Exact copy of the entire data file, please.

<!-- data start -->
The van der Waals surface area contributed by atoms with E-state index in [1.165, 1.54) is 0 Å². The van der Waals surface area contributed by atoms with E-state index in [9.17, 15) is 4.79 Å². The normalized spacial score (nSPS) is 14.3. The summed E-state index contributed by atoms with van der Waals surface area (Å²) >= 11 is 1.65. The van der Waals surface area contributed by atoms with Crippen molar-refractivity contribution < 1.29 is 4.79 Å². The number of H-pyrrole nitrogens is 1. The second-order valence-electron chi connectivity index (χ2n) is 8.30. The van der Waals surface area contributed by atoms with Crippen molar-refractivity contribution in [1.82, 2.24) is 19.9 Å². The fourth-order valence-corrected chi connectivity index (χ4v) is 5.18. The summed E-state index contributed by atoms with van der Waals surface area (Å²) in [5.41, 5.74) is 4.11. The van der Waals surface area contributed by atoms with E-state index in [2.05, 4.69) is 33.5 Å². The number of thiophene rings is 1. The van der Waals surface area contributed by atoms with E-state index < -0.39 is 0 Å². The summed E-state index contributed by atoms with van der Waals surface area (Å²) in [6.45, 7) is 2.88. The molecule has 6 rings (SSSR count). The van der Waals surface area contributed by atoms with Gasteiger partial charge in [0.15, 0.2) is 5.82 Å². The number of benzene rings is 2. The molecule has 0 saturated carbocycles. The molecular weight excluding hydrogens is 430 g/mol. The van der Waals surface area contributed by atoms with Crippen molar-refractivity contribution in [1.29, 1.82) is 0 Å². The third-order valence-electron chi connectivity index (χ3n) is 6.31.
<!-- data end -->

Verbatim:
The van der Waals surface area contributed by atoms with E-state index in [1.165, 1.54) is 0 Å². The van der Waals surface area contributed by atoms with E-state index in [9.17, 15) is 4.79 Å². The normalized spacial score (nSPS) is 14.3. The summed E-state index contributed by atoms with van der Waals surface area (Å²) >= 11 is 1.65. The van der Waals surface area contributed by atoms with Crippen molar-refractivity contribution < 1.29 is 4.79 Å². The number of H-pyrrole nitrogens is 1. The second-order valence-electron chi connectivity index (χ2n) is 8.30. The van der Waals surface area contributed by atoms with Crippen molar-refractivity contribution in [1.82, 2.24) is 19.9 Å². The fourth-order valence-corrected chi connectivity index (χ4v) is 5.18. The summed E-state index contributed by atoms with van der Waals surface area (Å²) in [5.41, 5.74) is 4.11. The van der Waals surface area contributed by atoms with E-state index in [2.05, 4.69) is 33.5 Å². The number of thiophene rings is 1. The van der Waals surface area contributed by atoms with E-state index < -0.39 is 0 Å². The summed E-state index contributed by atoms with van der Waals surface area (Å²) in [6.45, 7) is 2.88. The molecule has 6 rings (SSSR count). The van der Waals surface area contributed by atoms with Gasteiger partial charge in [0.15, 0.2) is 5.82 Å². The number of benzene rings is 2. The molecule has 0 saturated carbocycles. The molecular weight excluding hydrogens is 430 g/mol. The van der Waals surface area contributed by atoms with Crippen molar-refractivity contribution in [1.29, 1.82) is 0 Å². The third-order valence-electron chi connectivity index (χ3n) is 6.31.